Indian River Lagoon Update
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In this issue
The District’s Indian River Lagoon Protection Initiative is a multi-year program to protect and restore the water quality and the ecology of the 156-mile-long estuary.
Scientists transplant seagrass to assess the grass’ survival, health and rate of transplant growth.
Adding an inlet could be costly, complex.
South Florida project to extend areas to store, treat storm water.
South Florida develops new web page to keep readers informed on St. Lucie Estuary projects.
National Estuaries Day celebrates the Indian River Lagoon and America’s other estuaries.
Lagoon Protection Initiative builds, expands partnerships
William Tredik, Indian River Lagoon Protection Initiative leader at the St. Johns River Water Management District, reviews lagoon projects with Peggy White, director of the Division of Strategic Deliverables and the Continuous Improvement Program, and Executive Assistant Missy McDermont.
In April 2013, the St. Johns River Water Management District launched the Indian River Lagoon Protection Initiative, a multi-year program to protect and restore the water quality and the ecology of the 156-mile-long estuary.
In fiscal year 2013–2014 that began Oct. 1, 2013, the District budgeted $9.48 million for science and construction projects that support the Initiative. This financial commitment, in conjunction with additional dedicated funding in future years, will allow the District to develop long-term scientifically based solutions, while continuing to implement projects annually to improve the health of the lagoon.
Initiative work is being conducted primarily within the northern lagoon system, which includes Mosquito Lagoon, northern Indian River Lagoon and Banana River Lagoon in Volusia and Brevard counties. Current work includes an enhanced scientific investigation to better understand the complex biological processes taking place in the lagoon combined with continuing to implement restoration and improvement projects that provide a direct environmental benefit.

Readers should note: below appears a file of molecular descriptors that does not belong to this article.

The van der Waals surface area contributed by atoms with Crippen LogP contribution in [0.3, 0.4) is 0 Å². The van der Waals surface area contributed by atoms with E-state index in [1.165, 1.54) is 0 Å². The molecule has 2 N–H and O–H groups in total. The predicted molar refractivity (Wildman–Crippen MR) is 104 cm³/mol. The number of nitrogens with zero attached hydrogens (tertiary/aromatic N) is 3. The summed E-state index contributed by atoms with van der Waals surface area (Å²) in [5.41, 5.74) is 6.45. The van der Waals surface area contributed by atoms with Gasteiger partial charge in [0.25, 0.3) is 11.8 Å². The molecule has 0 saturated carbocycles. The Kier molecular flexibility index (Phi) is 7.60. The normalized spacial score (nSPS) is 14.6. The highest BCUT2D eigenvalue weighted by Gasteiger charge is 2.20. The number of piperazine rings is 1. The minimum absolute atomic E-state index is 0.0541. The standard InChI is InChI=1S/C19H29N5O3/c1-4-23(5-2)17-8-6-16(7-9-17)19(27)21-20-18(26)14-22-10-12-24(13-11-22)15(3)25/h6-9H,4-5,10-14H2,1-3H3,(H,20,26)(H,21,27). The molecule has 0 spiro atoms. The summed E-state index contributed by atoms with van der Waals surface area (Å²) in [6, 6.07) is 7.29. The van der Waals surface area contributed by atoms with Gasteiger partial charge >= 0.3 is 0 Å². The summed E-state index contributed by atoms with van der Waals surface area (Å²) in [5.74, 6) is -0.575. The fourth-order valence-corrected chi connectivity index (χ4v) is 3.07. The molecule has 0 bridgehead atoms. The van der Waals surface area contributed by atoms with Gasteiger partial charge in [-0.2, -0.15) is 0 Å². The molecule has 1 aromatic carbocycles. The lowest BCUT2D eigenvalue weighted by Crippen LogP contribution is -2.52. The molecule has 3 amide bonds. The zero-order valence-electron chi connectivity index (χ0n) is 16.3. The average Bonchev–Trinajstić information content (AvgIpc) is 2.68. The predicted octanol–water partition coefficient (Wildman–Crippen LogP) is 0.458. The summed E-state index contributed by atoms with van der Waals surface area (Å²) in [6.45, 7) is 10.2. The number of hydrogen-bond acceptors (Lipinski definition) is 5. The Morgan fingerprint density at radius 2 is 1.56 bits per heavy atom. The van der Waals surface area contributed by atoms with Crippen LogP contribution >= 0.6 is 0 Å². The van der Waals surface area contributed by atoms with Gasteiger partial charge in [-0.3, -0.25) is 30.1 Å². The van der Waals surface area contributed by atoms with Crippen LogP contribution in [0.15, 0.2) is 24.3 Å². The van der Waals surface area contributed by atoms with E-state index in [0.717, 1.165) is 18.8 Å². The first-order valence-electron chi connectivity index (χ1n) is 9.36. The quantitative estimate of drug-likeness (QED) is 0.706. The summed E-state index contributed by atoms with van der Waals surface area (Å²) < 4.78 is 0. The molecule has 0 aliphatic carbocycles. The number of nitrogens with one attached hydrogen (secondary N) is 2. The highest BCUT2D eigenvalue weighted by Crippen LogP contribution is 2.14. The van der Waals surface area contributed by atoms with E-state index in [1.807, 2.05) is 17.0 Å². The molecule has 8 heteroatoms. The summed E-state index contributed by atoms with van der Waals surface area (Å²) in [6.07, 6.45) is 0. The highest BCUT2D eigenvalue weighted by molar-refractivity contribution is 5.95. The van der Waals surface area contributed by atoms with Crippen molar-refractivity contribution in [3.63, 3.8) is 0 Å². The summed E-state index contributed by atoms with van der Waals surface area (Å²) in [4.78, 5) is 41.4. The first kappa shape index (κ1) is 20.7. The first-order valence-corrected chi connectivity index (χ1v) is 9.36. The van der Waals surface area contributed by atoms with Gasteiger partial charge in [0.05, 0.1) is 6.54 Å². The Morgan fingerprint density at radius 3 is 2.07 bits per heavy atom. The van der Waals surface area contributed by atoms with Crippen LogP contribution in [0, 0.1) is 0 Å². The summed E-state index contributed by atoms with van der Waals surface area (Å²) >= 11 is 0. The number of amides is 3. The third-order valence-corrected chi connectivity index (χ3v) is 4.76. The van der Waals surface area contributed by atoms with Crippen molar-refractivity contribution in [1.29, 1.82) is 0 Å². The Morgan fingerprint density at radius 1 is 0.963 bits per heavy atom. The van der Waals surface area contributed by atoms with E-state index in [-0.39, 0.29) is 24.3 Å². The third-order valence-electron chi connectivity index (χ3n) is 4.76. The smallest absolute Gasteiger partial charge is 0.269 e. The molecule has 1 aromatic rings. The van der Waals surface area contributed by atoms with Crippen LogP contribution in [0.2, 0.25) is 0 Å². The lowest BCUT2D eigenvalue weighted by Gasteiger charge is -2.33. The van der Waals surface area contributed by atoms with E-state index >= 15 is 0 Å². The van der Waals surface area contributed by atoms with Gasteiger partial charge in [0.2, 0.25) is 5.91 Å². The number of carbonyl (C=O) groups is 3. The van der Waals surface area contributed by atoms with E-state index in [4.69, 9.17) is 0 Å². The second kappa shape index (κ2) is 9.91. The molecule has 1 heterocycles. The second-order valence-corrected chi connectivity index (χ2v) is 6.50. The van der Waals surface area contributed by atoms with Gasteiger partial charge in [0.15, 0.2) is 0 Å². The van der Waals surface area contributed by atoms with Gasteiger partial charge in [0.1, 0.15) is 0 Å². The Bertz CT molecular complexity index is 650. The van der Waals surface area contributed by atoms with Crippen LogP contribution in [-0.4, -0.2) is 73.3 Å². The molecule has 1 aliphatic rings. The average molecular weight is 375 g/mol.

“Fostering a free-flow of communication with educational institutions, state, local and county governments and other lagoon stakeholders is vital to improving scientists’ collective understanding of the ecosystem,” says William Tredik, Lagoon Protection Initiative team leader for the District.
“The District can’t do this alone,” Tredik says. “There is a tremendous amount of knowledge out there. We want to ensure that there are no duplications of efforts. We all want to work together toward smart solutions.”
The initial focus of the Initiative is an algal bloom investigation, a three- to four-year program in which the District and outside experts are improving the scientific understanding of the lagoon system through monitoring, data collection, field and lab analysis and model development. The algal bloom investigation works in parallel to and augments other Initiative programs within the lagoon, such as water quality monitoring, seagrass transplant experiments and studies of drift algae. The investigation will provide the understanding to develop projects that maximize the opportunities for lagoon recovery and sustained health. The District is cost-sharing with plankton and fish sampling programs undertaken by the University of Florida and the Florida Fish and Wildlife Conservation Commission.
“We need to understand the processes that create algal blooms,” Tredik says. “We need to know how the lagoon deals with these nutrients so that we can learn how to reduce the magnitude, duration and frequency of blooms.”